In September 2017, the Institute of Directors published a report entitled, "The Age of the Older Entrepreneur".
If asked to describe a modern entrepreneur, most people will likely jump to the image of a 20-something founder of a high-growth tech start-up. This stereotype is fuelled by the stories underpinning a number of the world’s best known companies e.g. Facebook and Snapchat. This reinforces the assumption that youth is the secret to success.
However, while youth may be an obvious part of the Silicon Valley story, it is hardly the common thread connecting the majority of business founders across the UK. Entrepreneurship has also never been a route just available to the young. A growing number of people over 50 are joining the start-up community, many capitalising on the skills and experience they have accrued over long careers in order to start a successful business.
A recent survey showed that 53% of IoD members define themselves as either an entrepreneur or company founder and in addition, 67% of members are above the age of 50.
Age is not an obstacle to starting a business, but like young people, those starting a business later face challenges, albeit different ones. For those facing the prospect of retirement or leaving lifelong employment, starting a business can also be a great way to continue engaging with work. It may not be everyone’s first choice for 'retirement', but it can keep an individual busy, stimulated and potentially physically and socially active.
Business acumen will tend to improve with age, allowing founders to better understand industry nuances, and to utilise networks and skills built over their working lives. An IoD survey showed that 86% of members work in a field that is related to previous experience. Ultimately, there is rarely a substitute for experience, particularly in complex industries.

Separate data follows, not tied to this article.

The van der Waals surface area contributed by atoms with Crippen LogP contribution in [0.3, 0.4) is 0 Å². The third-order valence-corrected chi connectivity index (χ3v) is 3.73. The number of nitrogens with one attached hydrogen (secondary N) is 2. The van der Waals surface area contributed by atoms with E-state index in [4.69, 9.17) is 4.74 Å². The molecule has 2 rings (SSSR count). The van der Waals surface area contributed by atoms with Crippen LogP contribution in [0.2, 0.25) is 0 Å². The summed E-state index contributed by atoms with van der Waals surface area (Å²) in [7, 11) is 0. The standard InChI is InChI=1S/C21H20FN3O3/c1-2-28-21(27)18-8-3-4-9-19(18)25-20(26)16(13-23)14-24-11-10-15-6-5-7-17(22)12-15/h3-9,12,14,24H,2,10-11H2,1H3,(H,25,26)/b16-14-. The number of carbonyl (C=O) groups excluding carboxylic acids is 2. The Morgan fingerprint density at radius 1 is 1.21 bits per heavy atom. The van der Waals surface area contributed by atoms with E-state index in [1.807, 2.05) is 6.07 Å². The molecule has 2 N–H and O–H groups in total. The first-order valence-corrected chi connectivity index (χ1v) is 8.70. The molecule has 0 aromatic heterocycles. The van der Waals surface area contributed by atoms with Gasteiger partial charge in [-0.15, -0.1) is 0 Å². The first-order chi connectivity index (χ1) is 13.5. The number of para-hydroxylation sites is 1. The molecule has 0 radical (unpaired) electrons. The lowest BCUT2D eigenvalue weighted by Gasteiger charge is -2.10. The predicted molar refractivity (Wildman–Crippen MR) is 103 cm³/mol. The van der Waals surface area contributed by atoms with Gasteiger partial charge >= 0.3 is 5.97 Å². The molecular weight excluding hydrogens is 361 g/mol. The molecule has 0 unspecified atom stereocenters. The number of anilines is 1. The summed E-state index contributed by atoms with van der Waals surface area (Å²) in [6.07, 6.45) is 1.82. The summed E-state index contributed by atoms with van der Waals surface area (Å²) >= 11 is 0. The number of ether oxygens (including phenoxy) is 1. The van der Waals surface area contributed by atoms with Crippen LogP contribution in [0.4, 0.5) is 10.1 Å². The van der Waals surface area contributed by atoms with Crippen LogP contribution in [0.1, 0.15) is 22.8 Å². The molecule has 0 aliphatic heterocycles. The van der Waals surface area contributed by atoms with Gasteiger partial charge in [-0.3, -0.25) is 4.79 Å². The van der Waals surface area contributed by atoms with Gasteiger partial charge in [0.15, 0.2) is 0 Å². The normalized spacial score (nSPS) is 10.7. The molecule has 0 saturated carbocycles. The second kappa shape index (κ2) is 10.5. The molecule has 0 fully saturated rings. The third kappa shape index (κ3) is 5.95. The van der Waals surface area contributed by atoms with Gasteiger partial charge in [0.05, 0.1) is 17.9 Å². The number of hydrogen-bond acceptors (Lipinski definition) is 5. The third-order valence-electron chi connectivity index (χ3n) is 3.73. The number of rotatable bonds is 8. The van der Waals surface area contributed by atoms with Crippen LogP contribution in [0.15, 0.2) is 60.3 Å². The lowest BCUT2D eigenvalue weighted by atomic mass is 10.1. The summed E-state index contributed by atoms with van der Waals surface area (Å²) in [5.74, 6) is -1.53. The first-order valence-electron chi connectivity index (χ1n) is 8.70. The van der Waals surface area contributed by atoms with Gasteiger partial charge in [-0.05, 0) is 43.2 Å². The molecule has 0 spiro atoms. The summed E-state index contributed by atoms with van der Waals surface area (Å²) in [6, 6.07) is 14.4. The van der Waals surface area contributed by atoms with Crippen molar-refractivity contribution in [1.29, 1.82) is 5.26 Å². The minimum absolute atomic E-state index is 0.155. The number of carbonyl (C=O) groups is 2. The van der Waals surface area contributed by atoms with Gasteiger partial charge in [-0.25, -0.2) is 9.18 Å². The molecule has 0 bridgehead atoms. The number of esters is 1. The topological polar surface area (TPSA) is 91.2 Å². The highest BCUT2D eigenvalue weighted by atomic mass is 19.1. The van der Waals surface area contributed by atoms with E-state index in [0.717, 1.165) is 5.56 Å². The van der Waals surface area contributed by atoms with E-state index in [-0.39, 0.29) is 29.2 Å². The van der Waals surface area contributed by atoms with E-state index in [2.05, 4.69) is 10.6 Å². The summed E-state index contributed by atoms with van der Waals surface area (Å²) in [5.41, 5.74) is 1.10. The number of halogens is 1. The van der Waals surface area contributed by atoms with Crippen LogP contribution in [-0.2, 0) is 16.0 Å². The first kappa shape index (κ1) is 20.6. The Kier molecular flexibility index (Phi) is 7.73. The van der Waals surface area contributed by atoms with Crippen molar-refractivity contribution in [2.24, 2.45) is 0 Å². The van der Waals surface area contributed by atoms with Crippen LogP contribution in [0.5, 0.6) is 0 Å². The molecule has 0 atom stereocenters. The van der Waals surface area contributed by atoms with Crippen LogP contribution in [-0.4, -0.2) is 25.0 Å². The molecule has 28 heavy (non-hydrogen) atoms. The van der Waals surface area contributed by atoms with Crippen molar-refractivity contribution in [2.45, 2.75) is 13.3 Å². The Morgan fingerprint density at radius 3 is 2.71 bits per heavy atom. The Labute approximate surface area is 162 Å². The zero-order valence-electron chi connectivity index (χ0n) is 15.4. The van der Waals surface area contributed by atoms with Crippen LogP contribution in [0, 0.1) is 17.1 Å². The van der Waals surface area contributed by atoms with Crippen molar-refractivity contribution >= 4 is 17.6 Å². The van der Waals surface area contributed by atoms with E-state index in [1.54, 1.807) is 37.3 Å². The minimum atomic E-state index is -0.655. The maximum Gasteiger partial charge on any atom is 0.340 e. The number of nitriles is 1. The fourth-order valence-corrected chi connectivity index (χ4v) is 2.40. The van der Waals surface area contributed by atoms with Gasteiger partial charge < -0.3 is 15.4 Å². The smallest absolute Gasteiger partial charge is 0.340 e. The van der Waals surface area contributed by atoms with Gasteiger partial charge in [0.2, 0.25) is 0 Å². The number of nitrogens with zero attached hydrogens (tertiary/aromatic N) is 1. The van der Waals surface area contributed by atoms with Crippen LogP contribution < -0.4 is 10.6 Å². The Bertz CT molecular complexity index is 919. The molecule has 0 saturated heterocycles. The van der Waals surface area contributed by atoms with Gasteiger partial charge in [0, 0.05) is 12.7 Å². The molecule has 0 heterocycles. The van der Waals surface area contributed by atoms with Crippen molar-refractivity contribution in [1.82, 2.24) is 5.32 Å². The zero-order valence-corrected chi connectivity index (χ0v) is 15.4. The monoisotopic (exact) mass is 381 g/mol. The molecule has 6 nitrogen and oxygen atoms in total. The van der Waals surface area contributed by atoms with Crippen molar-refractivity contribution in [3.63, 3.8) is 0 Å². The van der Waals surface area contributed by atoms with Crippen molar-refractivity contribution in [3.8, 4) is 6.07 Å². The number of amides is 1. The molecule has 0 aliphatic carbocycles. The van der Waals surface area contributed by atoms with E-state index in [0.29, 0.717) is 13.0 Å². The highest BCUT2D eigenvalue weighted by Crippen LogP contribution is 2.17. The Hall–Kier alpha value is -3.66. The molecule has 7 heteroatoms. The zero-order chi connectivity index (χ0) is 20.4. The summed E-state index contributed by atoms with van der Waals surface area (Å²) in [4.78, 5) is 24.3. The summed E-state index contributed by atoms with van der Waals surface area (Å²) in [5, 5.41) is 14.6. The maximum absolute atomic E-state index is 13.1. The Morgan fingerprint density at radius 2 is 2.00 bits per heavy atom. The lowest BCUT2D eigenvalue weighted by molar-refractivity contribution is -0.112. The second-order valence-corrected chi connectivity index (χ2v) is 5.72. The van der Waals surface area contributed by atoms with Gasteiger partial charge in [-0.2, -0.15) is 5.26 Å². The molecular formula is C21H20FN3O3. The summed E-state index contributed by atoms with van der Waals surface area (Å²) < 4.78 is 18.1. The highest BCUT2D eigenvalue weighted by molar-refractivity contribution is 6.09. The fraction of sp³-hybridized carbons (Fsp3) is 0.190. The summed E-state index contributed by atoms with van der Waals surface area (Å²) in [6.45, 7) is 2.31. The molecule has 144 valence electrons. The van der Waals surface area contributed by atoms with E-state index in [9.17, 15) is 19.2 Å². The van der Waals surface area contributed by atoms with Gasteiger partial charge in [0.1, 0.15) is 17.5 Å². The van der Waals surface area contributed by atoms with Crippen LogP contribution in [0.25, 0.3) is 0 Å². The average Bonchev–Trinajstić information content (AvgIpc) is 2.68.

Research in 2009 found that ‘the average age of a successful entrepreneur in high-growth industries such as computers, health care, and aerospace is 40. Twice as many successful entrepreneurs are over 50 as under 25; and twice as many over 60 as under 20. The vast majority, 75%, have more than six years of industry experience and half have more than 10 years when they create their start-up.
Statistics show that older entrepreneurs tend to be more successful than those starting out younger. According to a survey by Age UK, more than 70pc of businesses started by people in their fifties survive for at least five years whereas only 28pc of those started by younger people last that long.
With the economy needing to be rebuilt post-Covid-19, older entrepreneurs should be encouraged to create businesses using their skills and business acumen.
See the IoD report here.
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